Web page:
You know, there was once a time in which we as a culture
hadn't become utterly desensitized to the site of Disney anally violating its
heritage with a gaffe stick. There was a time, long long ago, in which the
company retained a health sense of legacy about their timeless masterpieces. I
mean, when Walt was alive do you think there ever would have been a Bullwhip
Griffin 2: March of the Nostril Brigade?
I. Think. Not.
But enough of my mindless
recollections. Flash forward to 2005, and we have Disney whoring itself at
Wal-Mart display stands roughly every 37 minutes, hawking the latest in Disney
Home Video entertainment that promises a return of the emotional warmth of past
successes but in reality provides little but empty echoes of once-was glories.
Yes, we're talking about DTV (direct-to-video) sequels to Disney classics:
Cinderella 2, Mulan 2, 101 Dalmations 2, Lady and
the Tramp 2, Lion King 1 1/2, The Hunchback of Notre Dame 2,
The Stitch Movie, etc.. A virtual cornucopia of crap up and down the
board, with no end in sight, diluting the company's inimitable library of
animated treasures by associating them with watered-down garbage cranked out
without thought or heart.
But as I mentioned before, it
wasn't always that way. That's why in 1994, when Disney released their first
major DTV sequel, Aladdin: The Return of
Jafar, it was a celebratory event. The original movie had been
released two winters ago, to massive box office and critical acclaim, and had
become a huge hit on home video. The promise of a sequel had millions of
fans chomping at the bit for more exciting Disney entertainment and, perhaps
more specifically, more Robin Williams genie-inspired
Well, they got neither. The
sound of millions of jaws hitting the floor could be heard across America when
these fans popped Aladdin: The Return of Jafar into
their VCRs. Gone was the exquisite animation of the original film, replaced with
substandard product you might find on your typical dopey television cartoon
show. There were songs, but not a single one was even remotely memorable (the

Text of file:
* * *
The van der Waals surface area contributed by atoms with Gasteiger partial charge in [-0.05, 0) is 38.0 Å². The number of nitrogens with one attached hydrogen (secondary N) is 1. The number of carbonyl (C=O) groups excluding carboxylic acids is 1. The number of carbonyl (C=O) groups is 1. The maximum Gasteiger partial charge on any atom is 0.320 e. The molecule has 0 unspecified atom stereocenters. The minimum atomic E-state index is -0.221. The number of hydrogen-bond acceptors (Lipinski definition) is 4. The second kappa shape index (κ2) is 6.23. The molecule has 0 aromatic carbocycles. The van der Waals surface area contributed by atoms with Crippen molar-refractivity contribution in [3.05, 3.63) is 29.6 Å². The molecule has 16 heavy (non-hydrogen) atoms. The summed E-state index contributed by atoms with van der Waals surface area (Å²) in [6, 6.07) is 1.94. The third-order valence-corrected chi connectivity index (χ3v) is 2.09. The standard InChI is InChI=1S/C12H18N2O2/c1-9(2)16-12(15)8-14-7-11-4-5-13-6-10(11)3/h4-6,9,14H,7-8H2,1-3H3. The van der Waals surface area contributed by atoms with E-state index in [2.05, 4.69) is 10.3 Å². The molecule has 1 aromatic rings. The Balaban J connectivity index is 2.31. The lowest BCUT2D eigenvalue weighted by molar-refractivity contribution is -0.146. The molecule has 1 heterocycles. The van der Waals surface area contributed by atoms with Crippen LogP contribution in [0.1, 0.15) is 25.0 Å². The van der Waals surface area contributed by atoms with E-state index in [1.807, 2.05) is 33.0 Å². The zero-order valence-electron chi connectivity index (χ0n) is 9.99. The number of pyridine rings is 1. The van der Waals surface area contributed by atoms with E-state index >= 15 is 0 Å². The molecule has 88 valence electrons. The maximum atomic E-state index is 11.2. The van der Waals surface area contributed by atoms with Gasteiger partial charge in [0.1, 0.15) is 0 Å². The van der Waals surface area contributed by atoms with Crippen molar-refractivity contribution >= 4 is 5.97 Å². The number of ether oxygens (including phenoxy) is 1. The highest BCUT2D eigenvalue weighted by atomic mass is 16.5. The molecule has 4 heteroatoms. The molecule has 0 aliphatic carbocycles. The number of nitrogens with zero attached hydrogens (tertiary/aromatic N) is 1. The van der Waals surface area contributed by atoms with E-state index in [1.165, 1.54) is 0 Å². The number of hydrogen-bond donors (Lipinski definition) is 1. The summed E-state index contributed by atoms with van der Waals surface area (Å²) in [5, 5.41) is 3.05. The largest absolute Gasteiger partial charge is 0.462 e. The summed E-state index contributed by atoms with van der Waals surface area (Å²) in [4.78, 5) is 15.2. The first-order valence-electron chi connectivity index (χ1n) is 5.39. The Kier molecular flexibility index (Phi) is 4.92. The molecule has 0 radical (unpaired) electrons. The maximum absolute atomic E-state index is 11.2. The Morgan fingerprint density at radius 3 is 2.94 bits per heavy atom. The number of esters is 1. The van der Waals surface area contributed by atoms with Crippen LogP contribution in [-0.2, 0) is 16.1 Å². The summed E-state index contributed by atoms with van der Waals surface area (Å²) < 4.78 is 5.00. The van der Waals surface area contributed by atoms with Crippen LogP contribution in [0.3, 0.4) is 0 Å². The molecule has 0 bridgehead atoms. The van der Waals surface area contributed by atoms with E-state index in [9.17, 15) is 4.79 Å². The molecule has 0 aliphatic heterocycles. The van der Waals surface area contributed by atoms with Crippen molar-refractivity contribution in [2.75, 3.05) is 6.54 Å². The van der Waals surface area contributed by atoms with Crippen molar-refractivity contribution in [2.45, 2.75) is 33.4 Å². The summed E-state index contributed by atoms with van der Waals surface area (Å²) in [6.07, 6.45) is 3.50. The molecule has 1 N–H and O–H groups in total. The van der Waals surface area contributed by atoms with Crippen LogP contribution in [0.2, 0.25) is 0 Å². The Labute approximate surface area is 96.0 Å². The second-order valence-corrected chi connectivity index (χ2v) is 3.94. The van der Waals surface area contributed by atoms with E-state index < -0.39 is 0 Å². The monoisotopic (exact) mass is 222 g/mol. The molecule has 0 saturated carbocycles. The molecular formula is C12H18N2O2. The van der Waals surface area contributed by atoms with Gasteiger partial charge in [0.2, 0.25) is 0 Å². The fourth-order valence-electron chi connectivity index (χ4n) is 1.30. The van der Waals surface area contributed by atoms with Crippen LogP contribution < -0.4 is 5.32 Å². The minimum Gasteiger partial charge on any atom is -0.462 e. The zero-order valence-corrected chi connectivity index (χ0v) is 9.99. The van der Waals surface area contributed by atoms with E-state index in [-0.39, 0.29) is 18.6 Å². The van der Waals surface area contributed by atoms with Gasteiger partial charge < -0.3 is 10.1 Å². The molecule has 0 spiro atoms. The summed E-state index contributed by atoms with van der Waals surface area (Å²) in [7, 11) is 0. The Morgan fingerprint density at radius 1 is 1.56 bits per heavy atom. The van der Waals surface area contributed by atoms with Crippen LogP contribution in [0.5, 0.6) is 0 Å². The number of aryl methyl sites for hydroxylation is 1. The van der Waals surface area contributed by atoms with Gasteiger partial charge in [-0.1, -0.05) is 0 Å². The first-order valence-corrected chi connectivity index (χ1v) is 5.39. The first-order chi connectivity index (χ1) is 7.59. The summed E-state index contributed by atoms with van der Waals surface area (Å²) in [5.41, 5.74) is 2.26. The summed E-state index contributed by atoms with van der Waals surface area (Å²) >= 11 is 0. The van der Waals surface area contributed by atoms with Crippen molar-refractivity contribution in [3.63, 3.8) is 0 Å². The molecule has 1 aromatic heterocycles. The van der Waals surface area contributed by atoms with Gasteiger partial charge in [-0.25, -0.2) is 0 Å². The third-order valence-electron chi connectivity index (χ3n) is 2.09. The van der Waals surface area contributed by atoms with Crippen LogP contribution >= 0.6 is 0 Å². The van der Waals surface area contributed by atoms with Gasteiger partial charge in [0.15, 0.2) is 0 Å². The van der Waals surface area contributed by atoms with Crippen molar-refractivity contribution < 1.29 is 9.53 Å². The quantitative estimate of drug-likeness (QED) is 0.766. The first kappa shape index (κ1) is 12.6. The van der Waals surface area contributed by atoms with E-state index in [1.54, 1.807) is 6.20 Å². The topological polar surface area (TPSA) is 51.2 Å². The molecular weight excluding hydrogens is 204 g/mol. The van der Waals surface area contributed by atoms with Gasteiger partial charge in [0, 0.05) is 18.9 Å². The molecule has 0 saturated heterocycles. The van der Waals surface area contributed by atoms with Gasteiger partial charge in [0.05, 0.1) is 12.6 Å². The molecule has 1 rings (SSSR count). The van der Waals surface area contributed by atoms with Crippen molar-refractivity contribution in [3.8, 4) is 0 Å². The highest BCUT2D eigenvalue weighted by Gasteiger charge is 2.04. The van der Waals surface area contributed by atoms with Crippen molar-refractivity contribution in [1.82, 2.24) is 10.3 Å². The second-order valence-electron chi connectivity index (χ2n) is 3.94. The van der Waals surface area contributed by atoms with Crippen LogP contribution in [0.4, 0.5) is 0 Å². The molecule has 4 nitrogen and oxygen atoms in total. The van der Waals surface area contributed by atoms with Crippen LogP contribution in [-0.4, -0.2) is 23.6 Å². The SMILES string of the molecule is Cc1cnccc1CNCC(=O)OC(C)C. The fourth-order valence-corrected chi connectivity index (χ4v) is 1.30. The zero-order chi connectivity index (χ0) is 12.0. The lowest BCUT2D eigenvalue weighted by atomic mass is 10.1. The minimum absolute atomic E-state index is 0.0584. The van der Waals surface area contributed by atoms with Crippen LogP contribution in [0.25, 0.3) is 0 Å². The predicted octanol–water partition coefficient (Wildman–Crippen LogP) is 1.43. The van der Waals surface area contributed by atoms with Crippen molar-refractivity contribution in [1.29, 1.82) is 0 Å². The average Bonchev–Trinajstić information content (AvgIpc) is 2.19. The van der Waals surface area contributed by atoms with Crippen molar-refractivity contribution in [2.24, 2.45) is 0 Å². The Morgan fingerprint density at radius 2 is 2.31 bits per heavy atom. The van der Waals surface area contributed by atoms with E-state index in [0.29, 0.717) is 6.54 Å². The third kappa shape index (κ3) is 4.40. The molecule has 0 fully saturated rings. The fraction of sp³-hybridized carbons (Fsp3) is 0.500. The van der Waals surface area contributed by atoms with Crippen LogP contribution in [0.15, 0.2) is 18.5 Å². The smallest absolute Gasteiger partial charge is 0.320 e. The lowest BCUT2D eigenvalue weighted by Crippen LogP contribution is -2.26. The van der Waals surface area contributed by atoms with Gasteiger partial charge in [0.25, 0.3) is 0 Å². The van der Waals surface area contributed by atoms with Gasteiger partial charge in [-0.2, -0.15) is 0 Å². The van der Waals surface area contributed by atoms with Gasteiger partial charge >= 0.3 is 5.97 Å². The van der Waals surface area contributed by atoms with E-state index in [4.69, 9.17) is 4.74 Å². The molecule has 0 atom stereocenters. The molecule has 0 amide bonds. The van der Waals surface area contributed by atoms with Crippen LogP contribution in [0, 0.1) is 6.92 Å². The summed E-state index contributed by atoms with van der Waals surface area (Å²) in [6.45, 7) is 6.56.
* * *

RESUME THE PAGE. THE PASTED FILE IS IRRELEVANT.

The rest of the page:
ones that stick out most are weak retreads of tunes from the original film, like
Arabian Nights and A Whole New World). The story is weak and
forgettable: Aladdin is trying to get used to life in the palace, the parrot
Iago returns seeking sanctuary, and a thief named Abi Mal finds Jafar's lamp,
who is looking to scratch out a little revenge on Aladdin and his pals. It's not
a horrible story, but it certainly is far from anything remotely interesting or
And perhaps most significantly,
Robin Williams did not return to his role as the genie. Cheesed off by his
treatment by the Disney brass during the filming and marketing of the original
film, Williams told the Mouse House to go pound sand and was replaced by The
Simpsons-regular Dan Castellaneta, who gamely stepped into Williams's
shoes. He does an adequate job, but Robin Williams is certainly missed here.
But the problems aren't the
voices, the mediocre songs, the lack of story, the sub-standard animation, the
.... actually, those are the problems here. Aladdin: The Return of Jafar is a limp, lifeless affair
that's best left rotting alone and unloved somewhere in an abandoned lavatory.
Originally produced for home video in 1994,
Aladdin: The Return of Jafar
is presented in
a fullframe aspect ratio of 1.33:1. The quality of
the video is adequate but not very notable. Some debris is noticeable
throughout the transfer: little specks of white here and there
that nonetheless pop-up at a fairly regular rate. The image seems
fuzzy at times, while at others sharpness levels are fine. Colors vary between drab
and mute to oversaturated and blooming, with all points in between represented throughout
the transfer. The video looks like excellent VCR quality, which is to
say it is a thoroughly mediocre transfer.
The audio is presented in a Dolby Digital 5.1
soundtrack, with separate French and Spanish language soundtracks. The audio
just as non-impressive in the video, with a flat mix planted directly in the
center channel, with little separation and directionality noticeable. Dialog is
satisfactory and clear, with some opening up of the mix during musical numbers
and big zany action scenes. Otherwise, this is a weak mix.
out with the usual array of set-top games that are sure to impress nobody.
Wish At Your Own Risk, in which you can use your DVD remote to
wish for various and things and watch the Genie provide them for you.
DisneyPedia: Wishes Around The World is another interactive bit
in which you use your remote to select a "cool looking wishing coin", in which
the origin of wish-making customs from around the world is analyzed in various
short video pieces. Disney's Song Selection allows you to sing
along (with on-screen lyrics) to five of the movie's songs. Finally, there are
Sneak Peaks which includes trailers for other Disney product,
including Bambi: Special Edition, The Incredibles, and
Unless you are a Disney completist, a huge Aladdin fan,
or a sucker for punishment, I can't see any good reason to purchase
Aladdin: The Return of Jafar. The
quality of the presentation of thoroughly mediocre, the extra features are
sparse and uninteresting, the film itself is a major dud. You can feel
comfortable in giving this DVD the good old El Paso.